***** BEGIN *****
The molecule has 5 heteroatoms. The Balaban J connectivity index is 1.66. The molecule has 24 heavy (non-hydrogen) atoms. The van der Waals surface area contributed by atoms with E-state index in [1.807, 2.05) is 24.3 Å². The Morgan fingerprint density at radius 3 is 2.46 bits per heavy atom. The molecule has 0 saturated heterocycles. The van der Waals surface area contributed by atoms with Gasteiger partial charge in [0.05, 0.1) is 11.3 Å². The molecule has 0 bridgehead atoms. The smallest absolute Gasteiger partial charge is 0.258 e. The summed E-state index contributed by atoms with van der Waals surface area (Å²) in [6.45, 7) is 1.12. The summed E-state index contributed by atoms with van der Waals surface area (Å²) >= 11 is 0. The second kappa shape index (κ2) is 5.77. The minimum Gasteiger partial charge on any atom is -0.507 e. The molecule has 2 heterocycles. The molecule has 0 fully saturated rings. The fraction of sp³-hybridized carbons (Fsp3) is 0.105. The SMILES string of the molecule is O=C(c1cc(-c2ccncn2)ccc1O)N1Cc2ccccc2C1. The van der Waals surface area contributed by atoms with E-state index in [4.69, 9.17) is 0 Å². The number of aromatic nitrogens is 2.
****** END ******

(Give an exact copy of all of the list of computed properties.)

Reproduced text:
The molecule has 5 heteroatoms. The Balaban J connectivity index is 1.66. The molecule has 24 heavy (non-hydrogen) atoms. The van der Waals surface area contributed by atoms with E-state index in [1.807, 2.05) is 24.3 Å². The Morgan fingerprint density at radius 3 is 2.46 bits per heavy atom. The molecule has 0 saturated heterocycles. The van der Waals surface area contributed by atoms with Gasteiger partial charge in [0.05, 0.1) is 11.3 Å². The molecule has 0 bridgehead atoms. The smallest absolute Gasteiger partial charge is 0.258 e. The summed E-state index contributed by atoms with van der Waals surface area (Å²) in [6.45, 7) is 1.12. The summed E-state index contributed by atoms with van der Waals surface area (Å²) >= 11 is 0. The second kappa shape index (κ2) is 5.77. The minimum Gasteiger partial charge on any atom is -0.507 e. The molecule has 2 heterocycles. The molecule has 0 fully saturated rings. The fraction of sp³-hybridized carbons (Fsp3) is 0.105. The SMILES string of the molecule is O=C(c1cc(-c2ccncn2)ccc1O)N1Cc2ccccc2C1. The van der Waals surface area contributed by atoms with E-state index in [4.69, 9.17) is 0 Å². The number of aromatic nitrogens is 2.